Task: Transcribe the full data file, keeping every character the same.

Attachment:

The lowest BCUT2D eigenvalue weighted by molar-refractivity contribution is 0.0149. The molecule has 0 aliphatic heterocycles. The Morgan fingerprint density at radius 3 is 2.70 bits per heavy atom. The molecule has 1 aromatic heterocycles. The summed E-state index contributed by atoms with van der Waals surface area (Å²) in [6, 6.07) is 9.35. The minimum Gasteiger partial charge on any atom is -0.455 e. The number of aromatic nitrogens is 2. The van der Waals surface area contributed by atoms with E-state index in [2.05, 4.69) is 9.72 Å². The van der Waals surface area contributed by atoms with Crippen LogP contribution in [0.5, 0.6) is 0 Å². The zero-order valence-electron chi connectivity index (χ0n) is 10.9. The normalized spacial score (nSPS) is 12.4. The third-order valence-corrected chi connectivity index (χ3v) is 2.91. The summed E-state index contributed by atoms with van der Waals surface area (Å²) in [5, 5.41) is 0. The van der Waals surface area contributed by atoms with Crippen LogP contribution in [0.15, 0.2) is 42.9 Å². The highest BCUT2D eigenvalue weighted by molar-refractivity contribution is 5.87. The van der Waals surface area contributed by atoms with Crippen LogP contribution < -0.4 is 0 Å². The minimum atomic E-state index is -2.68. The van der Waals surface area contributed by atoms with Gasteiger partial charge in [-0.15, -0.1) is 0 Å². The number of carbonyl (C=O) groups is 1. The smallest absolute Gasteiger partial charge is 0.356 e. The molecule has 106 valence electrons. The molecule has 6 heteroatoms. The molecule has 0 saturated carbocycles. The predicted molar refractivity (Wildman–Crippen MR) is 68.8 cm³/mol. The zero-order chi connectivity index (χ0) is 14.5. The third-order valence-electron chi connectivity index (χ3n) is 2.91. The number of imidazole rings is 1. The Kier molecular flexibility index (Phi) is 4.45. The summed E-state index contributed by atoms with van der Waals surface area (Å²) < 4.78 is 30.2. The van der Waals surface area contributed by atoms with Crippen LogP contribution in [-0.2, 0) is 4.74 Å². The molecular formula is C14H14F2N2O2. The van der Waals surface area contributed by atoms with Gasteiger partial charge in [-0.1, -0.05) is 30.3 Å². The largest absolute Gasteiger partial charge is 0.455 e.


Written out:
The lowest BCUT2D eigenvalue weighted by molar-refractivity contribution is 0.0149. The molecule has 0 aliphatic heterocycles. The Morgan fingerprint density at radius 3 is 2.70 bits per heavy atom. The molecule has 1 aromatic heterocycles. The summed E-state index contributed by atoms with van der Waals surface area (Å²) in [6, 6.07) is 9.35. The minimum Gasteiger partial charge on any atom is -0.455 e. The number of aromatic nitrogens is 2. The van der Waals surface area contributed by atoms with E-state index in [2.05, 4.69) is 9.72 Å². The van der Waals surface area contributed by atoms with Crippen LogP contribution in [0.5, 0.6) is 0 Å². The zero-order valence-electron chi connectivity index (χ0n) is 10.9. The normalized spacial score (nSPS) is 12.4. The third-order valence-corrected chi connectivity index (χ3v) is 2.91. The summed E-state index contributed by atoms with van der Waals surface area (Å²) in [5, 5.41) is 0. The van der Waals surface area contributed by atoms with Crippen LogP contribution in [0.15, 0.2) is 42.9 Å². The highest BCUT2D eigenvalue weighted by molar-refractivity contribution is 5.87. The van der Waals surface area contributed by atoms with Crippen LogP contribution < -0.4 is 0 Å². The minimum atomic E-state index is -2.68. The van der Waals surface area contributed by atoms with Gasteiger partial charge in [-0.15, -0.1) is 0 Å². The number of carbonyl (C=O) groups is 1. The smallest absolute Gasteiger partial charge is 0.356 e. The molecule has 106 valence electrons. The molecule has 6 heteroatoms. The molecule has 0 saturated carbocycles. The predicted molar refractivity (Wildman–Crippen MR) is 68.8 cm³/mol. The zero-order chi connectivity index (χ0) is 14.5. The third-order valence-electron chi connectivity index (χ3n) is 2.91. The number of imidazole rings is 1. The Kier molecular flexibility index (Phi) is 4.45. The summed E-state index contributed by atoms with van der Waals surface area (Å²) < 4.78 is 30.2. The van der Waals surface area contributed by atoms with Crippen LogP contribution in [-0.2, 0) is 4.74 Å². The molecular formula is C14H14F2N2O2. The van der Waals surface area contributed by atoms with Gasteiger partial charge in [-0.1, -0.05) is 30.3 Å². The largest absolute Gasteiger partial charge is 0.455 e.